Eye examination was carried out by only the principal investigator (an ophthalmologist) and this eliminated inter observer error. Examination included a measurement of visual acuity in both eyes and examination of the eyes with torchlight, then a direct ophthalmoscope. Refraction was done using a Keeler streak retinoscope followed by objective refraction to determine the presence of underlying refractive error (defined as presenting vision less than 6/9 and improved with the aid of a minimum of 0.50 diopter lenses ) and presbyopia (difficulty seeing near in those aged 40 years or more and correctable with convex lenses of 1diopters or more). However only eyes with visual acuity <6/18 were considered to be visually impaired in line with International Statistical Classification of Diseases and related Health problems, tenth revision (ICD-10).
The data generated was coded, entered into a personal computer using facilities in the Statistical Package for Social Sciences (SPSS) version 10.0. Frequency tables and proportions were used for data summarization and presentation of qualitative data. While means and standard deviations were used for quantitative data.
| Results|| |
A total of 102 motor vehicle drivers were recruited into the study comprising of 67 (67.7%) from the College of Medicine, and 32 (32.3%) from the UCH. There were 3 defaulters giving a response rate of 97.1%.
The drivers were all males aged 38 - 60 years, (mean 50.1 + SD 4.8 years). Eighty-two (82.8%) had primary 6 leaving certificate while 17 (17.2 %) had secondary education. All drivers had professional driving licence, with driving experience ranging from 5 years to 43 years, mean 27.94 years + (SD 6.2). Prevalence of RTA among the drivers was 16.2%.
None of the drivers involved in the study was bilaterally blind. However 97 (97.7%) had poor near visual acuity due to presbyopia. This was easily corrected with presbyopic spectacles. Four (4%) had uncorrected bilateral visual acuity of between 6/24-6/60 (category 1 visual impairment in ICD-10)  . With refraction however no driver remained bilaterally visually impaired. Seven (7.1%) had unaided visual acuity of between 6/24 and 6/60 in their right eyes, with refraction however they all improved to between 6/6 and 6/12 leaving no right eye visually impaired. With unaided vision 6 left eyes (6%) were visually impaired while 2 (2%) were considered blind. Four out of 6 eyes with unaided vision of between 6/24 and 6/60 were improved by refraction leaving only 2 visually impaired left eyes that could not be improved by refraction. One out of the 2 eyes with unaided vision of 1/60 and LP respectively, initially considered blind had its vision improved after refraction leaving only 1(1%) blind eye, which could not be corrected. [Table 1] shows the visual status of the motor vehicle drivers in this study. Refractive error was therefore the commonest cause of bilateral visual impairment and was present in 4 drivers (of whom only 3 admitted to wearing glasses for driving). It was also the commonest cause of visual impairment in the right eyes of 7 drivers, and the commonest cause of visually impaired left eye in 5 of the 8 left eyes with visual impairment. Other causes of visually impaired or blind left eyes included cataract alone 2(2%), and cataract with optic atrophy 1(1%).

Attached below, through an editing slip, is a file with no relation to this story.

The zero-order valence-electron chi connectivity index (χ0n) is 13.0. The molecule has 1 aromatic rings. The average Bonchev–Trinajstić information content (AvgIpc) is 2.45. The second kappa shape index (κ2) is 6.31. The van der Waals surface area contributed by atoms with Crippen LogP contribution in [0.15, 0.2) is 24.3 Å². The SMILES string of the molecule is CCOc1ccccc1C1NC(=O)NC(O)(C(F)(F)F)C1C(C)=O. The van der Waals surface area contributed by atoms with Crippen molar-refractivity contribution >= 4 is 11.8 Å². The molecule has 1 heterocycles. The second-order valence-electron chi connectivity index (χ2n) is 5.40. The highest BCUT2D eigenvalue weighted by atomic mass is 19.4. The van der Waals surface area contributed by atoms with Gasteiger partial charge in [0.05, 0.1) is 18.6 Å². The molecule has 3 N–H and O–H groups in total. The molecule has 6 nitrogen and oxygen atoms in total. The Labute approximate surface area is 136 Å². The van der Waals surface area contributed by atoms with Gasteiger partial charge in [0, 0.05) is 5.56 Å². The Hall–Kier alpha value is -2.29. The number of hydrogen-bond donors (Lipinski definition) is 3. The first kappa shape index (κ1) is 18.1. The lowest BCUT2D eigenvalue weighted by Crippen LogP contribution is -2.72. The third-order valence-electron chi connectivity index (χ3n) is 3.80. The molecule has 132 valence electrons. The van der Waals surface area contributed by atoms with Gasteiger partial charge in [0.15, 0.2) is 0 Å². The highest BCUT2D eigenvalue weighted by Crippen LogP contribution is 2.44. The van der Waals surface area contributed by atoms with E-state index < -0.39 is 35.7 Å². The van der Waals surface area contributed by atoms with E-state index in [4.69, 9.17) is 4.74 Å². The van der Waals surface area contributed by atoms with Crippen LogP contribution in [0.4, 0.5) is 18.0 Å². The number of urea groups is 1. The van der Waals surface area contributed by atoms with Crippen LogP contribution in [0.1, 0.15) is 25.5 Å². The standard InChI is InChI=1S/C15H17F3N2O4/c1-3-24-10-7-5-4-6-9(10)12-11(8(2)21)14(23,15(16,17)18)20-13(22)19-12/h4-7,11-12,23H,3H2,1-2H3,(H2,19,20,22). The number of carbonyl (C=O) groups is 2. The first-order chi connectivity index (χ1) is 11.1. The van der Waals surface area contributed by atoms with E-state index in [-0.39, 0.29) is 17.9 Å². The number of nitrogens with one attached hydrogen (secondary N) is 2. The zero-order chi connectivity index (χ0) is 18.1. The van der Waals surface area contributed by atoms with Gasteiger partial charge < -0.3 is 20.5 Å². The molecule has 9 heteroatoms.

The proportion of drivers with refractive errors was therefore 16.7% (95 % CI, 16.6-16.8) but only 56.3% of these wear glasses while driving. The risk of having RTA among those drivers with refractive error was marginally higher than those with out, with 18.8% of those with errors compared to 15.7% with out having RTA (OR 1.2, 95% CI: 0.4-3.7; P>0.05). The commonest type of refractive error was simple hypermetropia present in 15 eyes ((7.8%); this was followed by hypermetropic atigmatism present in 6 eyes (3.0%). Less common refractive errors were myopia and aphakia. There was a statistically significant association between hypermetropia and increasing age of the drivers (P<0.05). The distribution of the different types of refractive errors is as shown in [Table 2] and [Table 3]. Majority (97.7%) of the drivers were presbyopic but only 32 (32, 3%) were current wearers of spectacles while 67.7% had never worn one before. The range of duration of spectacle wear was 0-11years, mean 1.1 + (SD 2.18). 20.2% wore reading glasses only while 11.1% wore combined reading and distance spectacles. Presbyopic corrections ranged from +125 - +3 dioptres, with over 75% of the subjects requiring +175 - 2.75 Dioptres.